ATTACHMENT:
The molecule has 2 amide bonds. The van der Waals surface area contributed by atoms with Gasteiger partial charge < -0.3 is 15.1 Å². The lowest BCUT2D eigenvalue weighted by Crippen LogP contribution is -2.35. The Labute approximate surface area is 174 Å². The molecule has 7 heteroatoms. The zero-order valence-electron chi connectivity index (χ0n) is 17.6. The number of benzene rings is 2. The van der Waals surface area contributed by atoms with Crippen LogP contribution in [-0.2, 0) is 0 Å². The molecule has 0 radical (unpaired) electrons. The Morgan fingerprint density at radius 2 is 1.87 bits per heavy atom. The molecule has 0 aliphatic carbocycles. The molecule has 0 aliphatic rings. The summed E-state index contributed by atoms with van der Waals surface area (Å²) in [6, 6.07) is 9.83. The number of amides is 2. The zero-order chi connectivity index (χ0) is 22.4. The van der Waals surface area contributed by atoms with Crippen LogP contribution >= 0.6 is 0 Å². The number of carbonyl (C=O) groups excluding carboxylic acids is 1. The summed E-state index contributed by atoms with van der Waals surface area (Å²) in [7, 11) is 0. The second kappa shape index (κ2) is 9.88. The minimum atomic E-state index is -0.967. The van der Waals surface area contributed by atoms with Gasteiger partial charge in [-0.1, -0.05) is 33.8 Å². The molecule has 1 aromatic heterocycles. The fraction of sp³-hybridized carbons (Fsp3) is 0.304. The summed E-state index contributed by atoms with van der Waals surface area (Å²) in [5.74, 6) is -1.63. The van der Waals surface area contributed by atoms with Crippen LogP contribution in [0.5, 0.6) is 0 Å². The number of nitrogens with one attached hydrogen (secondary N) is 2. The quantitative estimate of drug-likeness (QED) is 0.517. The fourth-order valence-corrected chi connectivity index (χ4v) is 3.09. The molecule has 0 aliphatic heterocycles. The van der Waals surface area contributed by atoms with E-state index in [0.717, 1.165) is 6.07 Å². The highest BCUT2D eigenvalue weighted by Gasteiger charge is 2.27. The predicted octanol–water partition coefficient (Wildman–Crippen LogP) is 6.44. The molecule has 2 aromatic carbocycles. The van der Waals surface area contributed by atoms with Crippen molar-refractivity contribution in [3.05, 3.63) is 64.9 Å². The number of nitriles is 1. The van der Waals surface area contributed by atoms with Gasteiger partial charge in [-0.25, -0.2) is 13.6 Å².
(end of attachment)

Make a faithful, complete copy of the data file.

The molecule has 2 amide bonds. The van der Waals surface area contributed by atoms with Gasteiger partial charge < -0.3 is 15.1 Å². The lowest BCUT2D eigenvalue weighted by Crippen LogP contribution is -2.35. The Labute approximate surface area is 174 Å². The molecule has 7 heteroatoms. The zero-order valence-electron chi connectivity index (χ0n) is 17.6. The number of benzene rings is 2. The van der Waals surface area contributed by atoms with Crippen LogP contribution in [-0.2, 0) is 0 Å². The molecule has 0 radical (unpaired) electrons. The Morgan fingerprint density at radius 2 is 1.87 bits per heavy atom. The molecule has 0 aliphatic carbocycles. The molecule has 0 aliphatic rings. The summed E-state index contributed by atoms with van der Waals surface area (Å²) in [6, 6.07) is 9.83. The number of amides is 2. The zero-order chi connectivity index (χ0) is 22.4. The van der Waals surface area contributed by atoms with Crippen LogP contribution >= 0.6 is 0 Å². The number of carbonyl (C=O) groups excluding carboxylic acids is 1. The summed E-state index contributed by atoms with van der Waals surface area (Å²) in [7, 11) is 0. The second kappa shape index (κ2) is 9.88. The minimum atomic E-state index is -0.967. The van der Waals surface area contributed by atoms with Gasteiger partial charge in [-0.1, -0.05) is 33.8 Å². The molecule has 1 aromatic heterocycles. The fraction of sp³-hybridized carbons (Fsp3) is 0.304. The summed E-state index contributed by atoms with van der Waals surface area (Å²) in [5.74, 6) is -1.63. The van der Waals surface area contributed by atoms with Crippen LogP contribution in [0.5, 0.6) is 0 Å². The number of nitrogens with one attached hydrogen (secondary N) is 2. The quantitative estimate of drug-likeness (QED) is 0.517. The fourth-order valence-corrected chi connectivity index (χ4v) is 3.09. The molecule has 0 aliphatic heterocycles. The van der Waals surface area contributed by atoms with E-state index in [0.717, 1.165) is 6.07 Å². The highest BCUT2D eigenvalue weighted by Gasteiger charge is 2.27. The predicted octanol–water partition coefficient (Wildman–Crippen LogP) is 6.44. The molecule has 2 aromatic carbocycles. The van der Waals surface area contributed by atoms with Crippen molar-refractivity contribution in [3.05, 3.63) is 64.9 Å². The number of nitriles is 1. The van der Waals surface area contributed by atoms with Gasteiger partial charge in [-0.25, -0.2) is 13.6 Å².